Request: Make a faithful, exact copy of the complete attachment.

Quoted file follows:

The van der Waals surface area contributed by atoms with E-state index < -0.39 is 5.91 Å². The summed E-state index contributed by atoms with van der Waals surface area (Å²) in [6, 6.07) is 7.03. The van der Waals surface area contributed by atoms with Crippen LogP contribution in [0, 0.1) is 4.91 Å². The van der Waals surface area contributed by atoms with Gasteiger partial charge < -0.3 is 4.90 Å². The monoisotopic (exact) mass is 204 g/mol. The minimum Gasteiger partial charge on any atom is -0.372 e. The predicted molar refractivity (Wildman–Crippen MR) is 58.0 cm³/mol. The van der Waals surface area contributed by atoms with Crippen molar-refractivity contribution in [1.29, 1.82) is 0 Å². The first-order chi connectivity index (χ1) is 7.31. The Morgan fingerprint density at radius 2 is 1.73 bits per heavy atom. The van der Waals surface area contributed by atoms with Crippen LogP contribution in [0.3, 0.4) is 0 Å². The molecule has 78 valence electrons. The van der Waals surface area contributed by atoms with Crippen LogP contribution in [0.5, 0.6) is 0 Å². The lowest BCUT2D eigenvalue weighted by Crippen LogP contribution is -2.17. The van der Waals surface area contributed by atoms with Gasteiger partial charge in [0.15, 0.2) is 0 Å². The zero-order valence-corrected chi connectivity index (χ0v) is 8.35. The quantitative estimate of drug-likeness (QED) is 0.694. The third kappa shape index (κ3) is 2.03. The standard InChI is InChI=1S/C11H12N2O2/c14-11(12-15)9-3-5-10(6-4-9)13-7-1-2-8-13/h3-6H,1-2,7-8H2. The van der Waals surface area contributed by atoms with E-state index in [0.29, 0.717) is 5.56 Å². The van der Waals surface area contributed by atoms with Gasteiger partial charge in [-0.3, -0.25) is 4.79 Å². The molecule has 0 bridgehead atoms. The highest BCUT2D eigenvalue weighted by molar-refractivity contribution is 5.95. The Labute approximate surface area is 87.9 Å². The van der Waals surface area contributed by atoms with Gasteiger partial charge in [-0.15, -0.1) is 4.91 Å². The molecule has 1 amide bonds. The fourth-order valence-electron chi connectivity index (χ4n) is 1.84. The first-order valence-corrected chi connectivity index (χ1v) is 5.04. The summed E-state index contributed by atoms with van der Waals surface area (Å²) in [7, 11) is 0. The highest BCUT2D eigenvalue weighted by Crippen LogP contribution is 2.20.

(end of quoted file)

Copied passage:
The van der Waals surface area contributed by atoms with E-state index < -0.39 is 5.91 Å². The summed E-state index contributed by atoms with van der Waals surface area (Å²) in [6, 6.07) is 7.03. The van der Waals surface area contributed by atoms with Crippen LogP contribution in [0, 0.1) is 4.91 Å². The van der Waals surface area contributed by atoms with Gasteiger partial charge < -0.3 is 4.90 Å². The monoisotopic (exact) mass is 204 g/mol. The minimum Gasteiger partial charge on any atom is -0.372 e. The predicted molar refractivity (Wildman–Crippen MR) is 58.0 cm³/mol. The van der Waals surface area contributed by atoms with Crippen molar-refractivity contribution in [1.29, 1.82) is 0 Å². The first-order chi connectivity index (χ1) is 7.31. The Morgan fingerprint density at radius 2 is 1.73 bits per heavy atom. The van der Waals surface area contributed by atoms with Crippen LogP contribution in [0.3, 0.4) is 0 Å². The molecule has 78 valence electrons. The van der Waals surface area contributed by atoms with Crippen LogP contribution in [0.5, 0.6) is 0 Å². The lowest BCUT2D eigenvalue weighted by Crippen LogP contribution is -2.17. The van der Waals surface area contributed by atoms with Gasteiger partial charge in [0.15, 0.2) is 0 Å². The zero-order valence-corrected chi connectivity index (χ0v) is 8.35. The quantitative estimate of drug-likeness (QED) is 0.694. The third kappa shape index (κ3) is 2.03. The standard InChI is InChI=1S/C11H12N2O2/c14-11(12-15)9-3-5-10(6-4-9)13-7-1-2-8-13/h3-6H,1-2,7-8H2. The van der Waals surface area contributed by atoms with E-state index in [0.29, 0.717) is 5.56 Å². The van der Waals surface area contributed by atoms with Gasteiger partial charge in [-0.3, -0.25) is 4.79 Å². The molecule has 0 bridgehead atoms. The highest BCUT2D eigenvalue weighted by molar-refractivity contribution is 5.95. The Labute approximate surface area is 87.9 Å². The van der Waals surface area contributed by atoms with Gasteiger partial charge in [-0.15, -0.1) is 4.91 Å². The molecule has 1 amide bonds. The fourth-order valence-electron chi connectivity index (χ4n) is 1.84. The first-order valence-corrected chi connectivity index (χ1v) is 5.04. The summed E-state index contributed by atoms with van der Waals surface area (Å²) in [7, 11) is 0. The highest BCUT2D eigenvalue weighted by Crippen LogP contribution is 2.20.